Rusty Day formed his last band, The Rusty Day Band, in 1979 and hired Jacksonville guitarist Mike Owings. Owings had just left the Jacksonville, Florida band Lizzy Borden with Steve Gaines' brother, Bob Gaines, as drummer. Owings was 20 years old and has since been a member of The Allen Collins Band, Nineteen Eighty-Four, Molly Hatchet (1999–2000), David Allan Coe (2013–2014) and is currently bandleader of the Jacksonville group Woolly Bully.
Day was fatally shot at his home on June 3, 1982. His son, his dog, and Garth McRae were also fatally shot during the same attack. The murder officially remains unsolved, although the Seminole County Sheriff's Office believe the victims may have known the perpetrator, and that the killings may have been drug related.In 2011 and 2015, it was asserted that Ron Sanders was the one to perpetrate the shooting.
Lynyrd Skynyrd is an American rock band formed in Jacksonville, Florida. The group originally formed as My Backyard in 1964 and comprised Ronnie Van Zant, Gary Rossington (guitar), Allen Collins (guitar), Larry Junstrom and Bob Burns (drums). The band spent five years touring small venues under various names and with several lineup changes before deciding on "Lynyrd Skynyrd" in 1969. The band released their first album in 1973, having settled on a lineup that included bassist Leon Wilkeson, keyboardist Billy Powell and guitarist Ed King. Burns left and was replaced by Artimus Pyle in 1974. King left in 1975 and was replaced by Steve Gaines in 1976. At the height of their fame in the 1970s, the band popularized the Southern rock genre with songs such as "Sweet Home Alabama" and "Free Bird". After releasing five studio albums and one live album, the band's career was abruptly halted by tragedy on October 20, 1977, when their chartered airplane crashed, killing Van Zant, Gaines, and backup singer Cassie Gaines, and seriously injuring the rest of the band.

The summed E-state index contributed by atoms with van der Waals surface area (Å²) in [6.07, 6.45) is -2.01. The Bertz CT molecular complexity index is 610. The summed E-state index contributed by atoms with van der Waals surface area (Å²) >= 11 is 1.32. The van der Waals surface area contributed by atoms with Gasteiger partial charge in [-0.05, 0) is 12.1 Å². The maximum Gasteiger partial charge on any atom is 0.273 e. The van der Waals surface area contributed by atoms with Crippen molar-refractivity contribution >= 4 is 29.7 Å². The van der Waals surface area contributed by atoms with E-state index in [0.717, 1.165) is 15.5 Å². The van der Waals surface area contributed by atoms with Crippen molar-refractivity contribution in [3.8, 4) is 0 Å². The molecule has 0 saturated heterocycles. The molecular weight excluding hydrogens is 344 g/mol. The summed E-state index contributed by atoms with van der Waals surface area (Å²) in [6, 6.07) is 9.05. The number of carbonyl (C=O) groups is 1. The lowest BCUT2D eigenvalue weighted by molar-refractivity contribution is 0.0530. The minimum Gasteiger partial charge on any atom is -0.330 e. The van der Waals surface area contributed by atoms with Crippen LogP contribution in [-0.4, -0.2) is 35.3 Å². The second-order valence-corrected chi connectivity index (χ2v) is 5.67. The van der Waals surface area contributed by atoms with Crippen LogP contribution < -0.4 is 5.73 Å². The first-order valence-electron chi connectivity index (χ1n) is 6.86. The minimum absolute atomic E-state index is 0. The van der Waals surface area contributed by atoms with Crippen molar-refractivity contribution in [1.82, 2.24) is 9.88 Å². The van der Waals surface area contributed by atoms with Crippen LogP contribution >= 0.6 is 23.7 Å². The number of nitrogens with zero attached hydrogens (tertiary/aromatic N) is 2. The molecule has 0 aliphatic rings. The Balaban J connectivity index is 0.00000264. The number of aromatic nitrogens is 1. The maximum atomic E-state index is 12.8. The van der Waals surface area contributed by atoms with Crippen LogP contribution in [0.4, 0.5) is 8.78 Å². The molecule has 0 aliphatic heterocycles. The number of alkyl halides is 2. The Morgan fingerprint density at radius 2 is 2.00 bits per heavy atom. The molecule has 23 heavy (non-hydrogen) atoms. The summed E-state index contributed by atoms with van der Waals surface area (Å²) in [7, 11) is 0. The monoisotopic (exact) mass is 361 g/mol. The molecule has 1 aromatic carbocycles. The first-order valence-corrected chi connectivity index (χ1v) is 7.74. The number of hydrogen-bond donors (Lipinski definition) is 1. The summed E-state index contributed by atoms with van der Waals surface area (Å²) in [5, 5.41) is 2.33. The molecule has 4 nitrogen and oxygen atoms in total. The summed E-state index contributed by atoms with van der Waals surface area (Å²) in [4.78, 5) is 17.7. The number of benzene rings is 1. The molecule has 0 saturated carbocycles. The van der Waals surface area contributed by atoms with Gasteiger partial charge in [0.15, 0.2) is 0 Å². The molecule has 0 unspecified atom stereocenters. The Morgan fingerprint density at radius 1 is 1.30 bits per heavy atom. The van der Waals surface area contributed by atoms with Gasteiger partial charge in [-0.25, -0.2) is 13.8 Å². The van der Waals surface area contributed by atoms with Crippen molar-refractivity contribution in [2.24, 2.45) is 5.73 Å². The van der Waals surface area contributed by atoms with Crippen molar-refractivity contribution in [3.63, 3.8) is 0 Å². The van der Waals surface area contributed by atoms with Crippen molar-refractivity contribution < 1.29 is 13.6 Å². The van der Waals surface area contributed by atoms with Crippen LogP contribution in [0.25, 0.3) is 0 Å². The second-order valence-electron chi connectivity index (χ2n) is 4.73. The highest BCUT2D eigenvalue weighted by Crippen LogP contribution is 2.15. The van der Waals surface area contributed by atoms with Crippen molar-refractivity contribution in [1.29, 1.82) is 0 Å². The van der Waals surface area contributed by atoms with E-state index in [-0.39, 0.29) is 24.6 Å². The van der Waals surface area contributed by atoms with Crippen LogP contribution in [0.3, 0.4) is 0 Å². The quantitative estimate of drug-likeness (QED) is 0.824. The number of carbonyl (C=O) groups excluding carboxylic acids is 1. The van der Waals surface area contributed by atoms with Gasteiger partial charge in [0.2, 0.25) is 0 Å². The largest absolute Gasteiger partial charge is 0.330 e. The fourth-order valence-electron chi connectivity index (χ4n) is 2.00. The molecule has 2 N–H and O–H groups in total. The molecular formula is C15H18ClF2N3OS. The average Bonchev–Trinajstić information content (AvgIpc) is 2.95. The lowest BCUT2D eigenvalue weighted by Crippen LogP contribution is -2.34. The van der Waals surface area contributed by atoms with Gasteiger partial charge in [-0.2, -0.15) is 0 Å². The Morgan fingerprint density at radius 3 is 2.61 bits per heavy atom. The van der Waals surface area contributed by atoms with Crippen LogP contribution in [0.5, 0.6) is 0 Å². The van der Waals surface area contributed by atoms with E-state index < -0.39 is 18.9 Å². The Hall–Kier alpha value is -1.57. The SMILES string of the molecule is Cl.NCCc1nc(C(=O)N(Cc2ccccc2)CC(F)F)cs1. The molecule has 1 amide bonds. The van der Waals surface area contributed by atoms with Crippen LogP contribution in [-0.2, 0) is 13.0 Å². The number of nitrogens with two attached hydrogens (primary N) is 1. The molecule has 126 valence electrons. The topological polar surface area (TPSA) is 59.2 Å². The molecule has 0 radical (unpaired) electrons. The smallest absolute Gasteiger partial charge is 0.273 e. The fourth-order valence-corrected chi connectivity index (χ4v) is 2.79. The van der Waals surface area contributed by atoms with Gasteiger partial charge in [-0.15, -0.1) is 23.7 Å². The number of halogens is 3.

Ronald Wayne Van Zant was an American musician known as the lead vocalist, primary lyricist, and founding member of the Southern rock band Lynyrd Skynyrd. He was the older brother of two other rock vocalists: current Lynyrd Skynyrd lead vocalist Johnny Van Zant and Donnie Van Zant, the founder and vocalist of 38 Special. He was the father of Tammy Van Zant and Melody Van Zant.